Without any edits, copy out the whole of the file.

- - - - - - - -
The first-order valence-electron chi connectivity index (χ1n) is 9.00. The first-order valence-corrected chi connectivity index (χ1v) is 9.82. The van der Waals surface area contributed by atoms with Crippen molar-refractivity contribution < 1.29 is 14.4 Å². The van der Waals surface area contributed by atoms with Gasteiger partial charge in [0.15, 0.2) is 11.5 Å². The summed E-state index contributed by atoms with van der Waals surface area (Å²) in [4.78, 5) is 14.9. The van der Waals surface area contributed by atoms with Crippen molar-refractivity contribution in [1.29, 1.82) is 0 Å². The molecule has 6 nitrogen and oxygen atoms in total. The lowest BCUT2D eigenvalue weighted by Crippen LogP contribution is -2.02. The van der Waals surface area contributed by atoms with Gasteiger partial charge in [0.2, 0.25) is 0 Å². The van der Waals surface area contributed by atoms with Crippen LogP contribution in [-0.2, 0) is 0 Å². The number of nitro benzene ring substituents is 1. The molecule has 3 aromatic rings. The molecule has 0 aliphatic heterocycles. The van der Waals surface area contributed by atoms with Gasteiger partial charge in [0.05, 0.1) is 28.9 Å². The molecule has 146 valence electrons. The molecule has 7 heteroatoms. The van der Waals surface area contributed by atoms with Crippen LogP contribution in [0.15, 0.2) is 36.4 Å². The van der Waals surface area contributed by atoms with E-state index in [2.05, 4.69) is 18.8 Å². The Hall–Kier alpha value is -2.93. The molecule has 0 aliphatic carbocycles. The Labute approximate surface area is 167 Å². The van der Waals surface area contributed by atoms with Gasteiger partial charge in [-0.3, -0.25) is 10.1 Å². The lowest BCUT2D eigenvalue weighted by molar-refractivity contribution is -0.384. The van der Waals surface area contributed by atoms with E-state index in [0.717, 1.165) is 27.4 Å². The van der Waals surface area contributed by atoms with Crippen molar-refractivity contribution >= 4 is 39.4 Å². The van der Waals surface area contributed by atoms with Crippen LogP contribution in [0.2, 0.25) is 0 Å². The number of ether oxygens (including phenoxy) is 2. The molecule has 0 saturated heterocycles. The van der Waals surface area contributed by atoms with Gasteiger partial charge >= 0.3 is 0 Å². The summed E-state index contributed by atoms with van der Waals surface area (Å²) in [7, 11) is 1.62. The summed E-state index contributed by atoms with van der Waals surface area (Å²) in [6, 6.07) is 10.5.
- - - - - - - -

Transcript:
The first-order valence-electron chi connectivity index (χ1n) is 9.00. The first-order valence-corrected chi connectivity index (χ1v) is 9.82. The van der Waals surface area contributed by atoms with Crippen molar-refractivity contribution < 1.29 is 14.4 Å². The van der Waals surface area contributed by atoms with Gasteiger partial charge in [0.15, 0.2) is 11.5 Å². The summed E-state index contributed by atoms with van der Waals surface area (Å²) in [4.78, 5) is 14.9. The van der Waals surface area contributed by atoms with Crippen molar-refractivity contribution in [1.29, 1.82) is 0 Å². The molecule has 6 nitrogen and oxygen atoms in total. The lowest BCUT2D eigenvalue weighted by Crippen LogP contribution is -2.02. The van der Waals surface area contributed by atoms with Gasteiger partial charge in [0.2, 0.25) is 0 Å². The van der Waals surface area contributed by atoms with Crippen LogP contribution in [-0.2, 0) is 0 Å². The number of nitro benzene ring substituents is 1. The molecule has 3 aromatic rings. The molecule has 0 aliphatic heterocycles. The van der Waals surface area contributed by atoms with Gasteiger partial charge in [0.05, 0.1) is 28.9 Å². The molecule has 146 valence electrons. The molecule has 7 heteroatoms. The van der Waals surface area contributed by atoms with Crippen LogP contribution in [0.15, 0.2) is 36.4 Å². The van der Waals surface area contributed by atoms with E-state index in [2.05, 4.69) is 18.8 Å². The Hall–Kier alpha value is -2.93. The molecule has 0 aliphatic carbocycles. The Labute approximate surface area is 167 Å². The van der Waals surface area contributed by atoms with Gasteiger partial charge in [-0.3, -0.25) is 10.1 Å². The lowest BCUT2D eigenvalue weighted by molar-refractivity contribution is -0.384. The van der Waals surface area contributed by atoms with E-state index in [0.717, 1.165) is 27.4 Å². The van der Waals surface area contributed by atoms with Crippen molar-refractivity contribution >= 4 is 39.4 Å². The van der Waals surface area contributed by atoms with Crippen LogP contribution in [0.2, 0.25) is 0 Å². The number of ether oxygens (including phenoxy) is 2. The molecule has 0 saturated heterocycles. The van der Waals surface area contributed by atoms with Gasteiger partial charge >= 0.3 is 0 Å². The summed E-state index contributed by atoms with van der Waals surface area (Å²) in [7, 11) is 1.62. The summed E-state index contributed by atoms with van der Waals surface area (Å²) in [6, 6.07) is 10.5.